West Michigan Goes Red: Tears and Laughter Spread Heart Health Message at Lunch
| 4 min read
May 25, 2011 is the day Holly and Bill Hollstein’s lives were forever changed.
Holly Hollstein started experiencing chest and back discomfort, dizziness and lightheadedness, eventually slipping in and out of consciousness. Luckily, the couple was just leaving Spectrum Health hospital after visiting a patient there.
Bill Hollstein said over his lifetime, there are words and phrases he’d always wanted to hear: ‘I love you,’ ‘I will,’ and ‘I do.’ Holly Hollstein had said all those words and more, but Bill Hollstein wasn’t prepared to hear ‘EKG,’ ‘massive heart attack,’ and ‘coding,’ in relation to his young wife.
“I praise God that we got the help we needed,” Bill Hollstein said.
Bill and Holly Hollstein (Photo courtesy of the American Heart Association)
There weren’t many dry eyes as the Hollsteins shared their story at the West Michigan Go Red For Women Luncheon, held on Feb. 25 at the JW Marriott hotel in Grand Rapids. Blue Cross Blue Shield of Michigan was a sponsor of the luncheon.
Holly Hollstein’s EKG had revealed a massive heart attack, and she said she’ll be forever grateful to the health care workers who saved her life that day. A happier life-changing date would come just a little over three years later, making her recovery that much sweeter. October 3, 2014, is the day the couple found out they would be able to adopt a son, Henry, whom they both adore.
“There was just so much that was waiting for me and for us,” Holly Hollstein said.
Her cardiologist explained to her that the type of heart attack she had would have been a death sentence years earlier, but advances in research and treatment made saving her life possible. She thanked those attending the luncheon for their continued financial donations to the American Heart Association and the cause of beating heart disease, the number one killer of women in the United States.
“I am a 34-year-old woman living with heart disease,” she said. “People like you are part of the reason I’m here today.”
Women browsing the “Purse-inality” packages up for bid at a recent West Michigan Go Red For Women luncheon.
Attendees at the luncheon had ample opportunity to open their hearts and wallets for the cause. Silent auction “purse-inalities” packages that included everything from concert tickets to wine tasting weekends were up for grabs before the event started. A live auction gave bidders a chance to claim a Steelcase chair, artwork, and even a Colorado vacation.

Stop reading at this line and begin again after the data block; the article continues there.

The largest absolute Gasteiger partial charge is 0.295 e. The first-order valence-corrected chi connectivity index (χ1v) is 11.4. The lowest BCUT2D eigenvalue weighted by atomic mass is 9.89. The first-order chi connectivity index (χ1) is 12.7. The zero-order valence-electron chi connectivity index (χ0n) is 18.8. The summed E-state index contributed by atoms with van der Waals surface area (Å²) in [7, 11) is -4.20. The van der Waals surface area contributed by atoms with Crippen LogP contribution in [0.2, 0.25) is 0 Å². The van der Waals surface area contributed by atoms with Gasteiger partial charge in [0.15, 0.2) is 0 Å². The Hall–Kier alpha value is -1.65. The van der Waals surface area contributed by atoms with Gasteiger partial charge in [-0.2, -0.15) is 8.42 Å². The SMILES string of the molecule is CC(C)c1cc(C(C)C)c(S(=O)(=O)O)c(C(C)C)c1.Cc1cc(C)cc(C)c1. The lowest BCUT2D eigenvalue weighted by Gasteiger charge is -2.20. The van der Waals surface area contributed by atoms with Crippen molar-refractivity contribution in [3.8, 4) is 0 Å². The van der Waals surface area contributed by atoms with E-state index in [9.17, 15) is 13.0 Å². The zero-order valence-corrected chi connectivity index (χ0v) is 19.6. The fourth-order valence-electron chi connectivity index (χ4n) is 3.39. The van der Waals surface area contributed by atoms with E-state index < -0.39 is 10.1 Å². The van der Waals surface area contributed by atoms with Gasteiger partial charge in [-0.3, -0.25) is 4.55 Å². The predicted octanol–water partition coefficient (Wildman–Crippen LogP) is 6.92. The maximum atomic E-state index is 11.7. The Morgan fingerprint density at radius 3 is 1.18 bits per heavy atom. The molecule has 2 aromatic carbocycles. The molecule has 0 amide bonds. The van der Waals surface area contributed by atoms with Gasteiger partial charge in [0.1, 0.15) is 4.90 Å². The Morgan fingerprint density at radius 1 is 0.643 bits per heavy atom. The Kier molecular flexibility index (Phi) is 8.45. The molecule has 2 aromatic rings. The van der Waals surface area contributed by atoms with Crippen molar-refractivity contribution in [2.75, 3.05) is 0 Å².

Spectrum Health’s Dr. Helayne Sherman said deaths from cardiovascular disease, heart disease, and strokes have all gone down since the Go Red campaign started in 2004. Unfortunately, obesity continues to rise, with experts predicting that more than half the U.S. population will be overweight or obese by 2050. Increased obesity numbers are tied to developing Type 2 diabetes, which is a risk factor for heart disease.
Sherman said the changes required to prevent heart disease or bounce back from it aren’t hard to make. She related her own father’s experience to the gathered crowd. In 1980, he suffered from a heart attack at the age of 48. Sherman’s mother instituted major lifestyle changes for the household, cutting out red meats, desserts, and substituting healthier ingredients in her cooking. The family also started walking together. Sherman’s father, now 82, still takes daily 3-5 mile walks with her mother. They completed a trek across the Mackinac Bridge in September.
“Anybody can do this,” she encouraged.
Humorist and keynote speaker Peggy Kline encouraged women to adopt a “majestic mindset” when it comes to their health, and underlined her point by wearing a cape and tiara to deliver her message. Her talk gave a humorous spin to ways women can take better care of their heart, including stressing less and exercising, sleeping, and laughing more.
Kline said most of her attempts at exercise failed until she discovered the simplicity of walking and her love for swimming laps. She said discovering exercise you’re passionate about and doing it consistently is the key.
“When I get in that pool, I am the Little Mermaid,” she joked. “Find what you love.”
As a humorist, Kline said laughter is an important way she exercises her heart muscle. She said the average child laughs an average of 300 times per day. Adults? Maybe 20 guffaws per day.
“Laughter truly is the best medicine,” Kline said.
Local radio personality Shelley Irwin encouraged donations to further support research and advancements in care. She said 42 women die every day of heart disease in Michigan and that it could be your sister, mother, or daughter.
“Give someone one more day and one more hug,” she said.
If you’re interested in donating to the work of the American Heart Association, you can do so here.
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Photo credit: Julie Bitely, A Healthier Michigan